Partner in terror

March 24, 1999

For over three decades military regimes in Guatemala conducted a terrorist campaign against their own people. In a 36-year battle against guerrilla forces, which finally ended with a peace agreement in 1996, the Guatemala military kidnapped, tortured and summarily executed those it regarded as enemies.  An independent truth commission reported last month that more than 600 massacres were committed during the long civil war and that government-controlled forces were responsible for more than three-quarters of those atrocities.

Throughout much of this era, the U.S. supported the Guatemala military with advice and money. It provided $33 million in military aid in the 1960s and '70s. President Jimmy Carter cut off military aid in 1977, citing human rights abuses, but aid was resumed in 1982 under Ronald Reagan and continued until 1990. Though not a direct participant in the government's brutal counterinsurgency campaign, the U.S. was a knowing partner.

Just how knowing became evident with the release this month of classified  CIA and State Department documents, made public by the National Security Archive, a nonprofit group. In 1966, for example, the CIA station reported that the Guatemala military was secretly executing "communists and terrorists." In 1968, diplomat Viron Vaky complained in a memorandum to the State Department that the U.S. was condoning Guatemala's indiscriminate counterterrorism and taking the attitude that "murder, torture and mutilation are all right if our side is doing it and the victims are communists."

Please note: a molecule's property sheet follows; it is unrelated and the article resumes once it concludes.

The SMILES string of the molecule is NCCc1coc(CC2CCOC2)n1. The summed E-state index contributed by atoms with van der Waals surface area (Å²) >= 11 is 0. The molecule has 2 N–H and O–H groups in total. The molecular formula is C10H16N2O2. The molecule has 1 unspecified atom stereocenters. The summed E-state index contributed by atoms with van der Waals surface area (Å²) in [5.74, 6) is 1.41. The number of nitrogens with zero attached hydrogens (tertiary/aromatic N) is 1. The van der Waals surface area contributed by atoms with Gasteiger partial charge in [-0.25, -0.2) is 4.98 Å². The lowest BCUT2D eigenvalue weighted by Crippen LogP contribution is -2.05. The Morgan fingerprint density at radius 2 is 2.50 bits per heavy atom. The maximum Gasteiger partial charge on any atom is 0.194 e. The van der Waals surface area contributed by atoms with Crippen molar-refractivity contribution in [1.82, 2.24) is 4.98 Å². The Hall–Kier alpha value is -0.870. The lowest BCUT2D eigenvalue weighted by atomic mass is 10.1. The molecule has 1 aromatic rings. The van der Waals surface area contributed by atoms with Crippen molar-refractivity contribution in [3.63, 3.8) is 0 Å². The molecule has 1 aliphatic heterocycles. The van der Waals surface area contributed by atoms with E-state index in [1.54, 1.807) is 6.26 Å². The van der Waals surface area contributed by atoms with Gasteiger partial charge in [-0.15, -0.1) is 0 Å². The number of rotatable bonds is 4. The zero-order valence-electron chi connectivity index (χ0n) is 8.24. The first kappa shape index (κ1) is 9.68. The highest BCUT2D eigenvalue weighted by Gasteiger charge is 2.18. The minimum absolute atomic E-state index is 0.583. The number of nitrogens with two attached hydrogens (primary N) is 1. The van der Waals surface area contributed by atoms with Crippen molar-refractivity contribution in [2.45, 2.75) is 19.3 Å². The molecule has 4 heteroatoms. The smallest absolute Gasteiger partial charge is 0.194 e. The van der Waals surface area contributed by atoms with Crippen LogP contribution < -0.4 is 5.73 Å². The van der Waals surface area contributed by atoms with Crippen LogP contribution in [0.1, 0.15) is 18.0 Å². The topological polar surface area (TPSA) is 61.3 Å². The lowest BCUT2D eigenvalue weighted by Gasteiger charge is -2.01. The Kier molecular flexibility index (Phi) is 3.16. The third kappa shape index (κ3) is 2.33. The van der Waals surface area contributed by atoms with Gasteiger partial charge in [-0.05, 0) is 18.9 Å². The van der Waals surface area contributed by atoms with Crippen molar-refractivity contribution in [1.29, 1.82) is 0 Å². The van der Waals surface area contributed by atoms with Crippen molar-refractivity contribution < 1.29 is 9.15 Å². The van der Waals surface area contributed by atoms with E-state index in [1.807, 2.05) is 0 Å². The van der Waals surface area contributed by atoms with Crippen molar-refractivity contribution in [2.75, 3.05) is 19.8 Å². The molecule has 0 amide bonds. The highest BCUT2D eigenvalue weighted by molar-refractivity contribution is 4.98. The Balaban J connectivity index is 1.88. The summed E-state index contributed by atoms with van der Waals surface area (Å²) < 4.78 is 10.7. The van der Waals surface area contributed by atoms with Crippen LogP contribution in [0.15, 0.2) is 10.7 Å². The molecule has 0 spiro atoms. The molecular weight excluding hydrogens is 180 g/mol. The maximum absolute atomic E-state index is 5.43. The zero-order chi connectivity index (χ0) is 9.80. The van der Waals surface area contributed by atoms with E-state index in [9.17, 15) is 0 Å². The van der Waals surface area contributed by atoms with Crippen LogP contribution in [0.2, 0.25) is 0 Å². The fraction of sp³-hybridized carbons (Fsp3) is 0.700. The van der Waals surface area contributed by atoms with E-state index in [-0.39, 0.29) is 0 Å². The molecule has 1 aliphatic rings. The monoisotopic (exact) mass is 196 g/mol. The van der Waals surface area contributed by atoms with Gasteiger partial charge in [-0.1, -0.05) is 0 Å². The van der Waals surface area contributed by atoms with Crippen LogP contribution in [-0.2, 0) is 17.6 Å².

In light of these revelations and the work of the truth commission, President Clinton was compelled to make some acknowledgment of U.S. complicity in Guatemala's bleak history when he visited Guatemala City on March 10.  As apologies go, his was both limited and general. He said it was "wrong" and a "mistake" for the U.S. to have supported "military forces or intelligence units which engaged in violent and widespread repression." No mention was made of specific deeds, or of the 1954 CIA-backed coup which replaced an elected president with a military government and set the stage for Guatemala's long and brutal civil war.

 Nevertheless, Clinton's apology is much needed. Along with the release of documents, the apology opens the way to reconciliation between the U.S. and Guatemala. It should also open the way to new level of honesty about U.S. policy not just in Guatemala but throughout Latin America.